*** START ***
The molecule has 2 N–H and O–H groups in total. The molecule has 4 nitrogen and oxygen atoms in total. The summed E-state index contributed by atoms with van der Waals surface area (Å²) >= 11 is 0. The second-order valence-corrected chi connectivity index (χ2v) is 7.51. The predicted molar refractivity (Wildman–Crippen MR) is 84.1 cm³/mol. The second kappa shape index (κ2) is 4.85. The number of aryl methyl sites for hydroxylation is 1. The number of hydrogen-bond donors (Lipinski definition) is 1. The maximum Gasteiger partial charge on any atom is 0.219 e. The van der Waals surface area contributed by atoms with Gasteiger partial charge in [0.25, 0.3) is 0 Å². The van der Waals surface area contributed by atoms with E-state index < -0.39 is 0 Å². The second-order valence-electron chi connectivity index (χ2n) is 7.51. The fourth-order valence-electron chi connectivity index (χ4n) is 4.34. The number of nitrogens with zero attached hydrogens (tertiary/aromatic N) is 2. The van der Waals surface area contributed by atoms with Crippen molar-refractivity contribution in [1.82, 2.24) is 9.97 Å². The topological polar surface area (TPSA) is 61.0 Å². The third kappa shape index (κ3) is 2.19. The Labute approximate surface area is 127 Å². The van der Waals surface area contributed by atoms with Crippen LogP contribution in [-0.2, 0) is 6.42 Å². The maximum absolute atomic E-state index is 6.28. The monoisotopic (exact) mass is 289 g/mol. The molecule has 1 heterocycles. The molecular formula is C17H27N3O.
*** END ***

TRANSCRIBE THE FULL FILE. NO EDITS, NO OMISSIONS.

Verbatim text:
The molecule has 2 N–H and O–H groups in total. The molecule has 4 nitrogen and oxygen atoms in total. The summed E-state index contributed by atoms with van der Waals surface area (Å²) >= 11 is 0. The second-order valence-corrected chi connectivity index (χ2v) is 7.51. The predicted molar refractivity (Wildman–Crippen MR) is 84.1 cm³/mol. The second kappa shape index (κ2) is 4.85. The number of aryl methyl sites for hydroxylation is 1. The number of hydrogen-bond donors (Lipinski definition) is 1. The maximum Gasteiger partial charge on any atom is 0.219 e. The van der Waals surface area contributed by atoms with Gasteiger partial charge in [0.25, 0.3) is 0 Å². The van der Waals surface area contributed by atoms with E-state index < -0.39 is 0 Å². The second-order valence-electron chi connectivity index (χ2n) is 7.51. The fourth-order valence-electron chi connectivity index (χ4n) is 4.34. The number of nitrogens with zero attached hydrogens (tertiary/aromatic N) is 2. The van der Waals surface area contributed by atoms with Crippen molar-refractivity contribution in [1.82, 2.24) is 9.97 Å². The topological polar surface area (TPSA) is 61.0 Å². The third kappa shape index (κ3) is 2.19. The Labute approximate surface area is 127 Å². The van der Waals surface area contributed by atoms with Crippen LogP contribution in [-0.2, 0) is 6.42 Å². The maximum absolute atomic E-state index is 6.28. The monoisotopic (exact) mass is 289 g/mol. The molecule has 1 heterocycles. The molecular formula is C17H27N3O.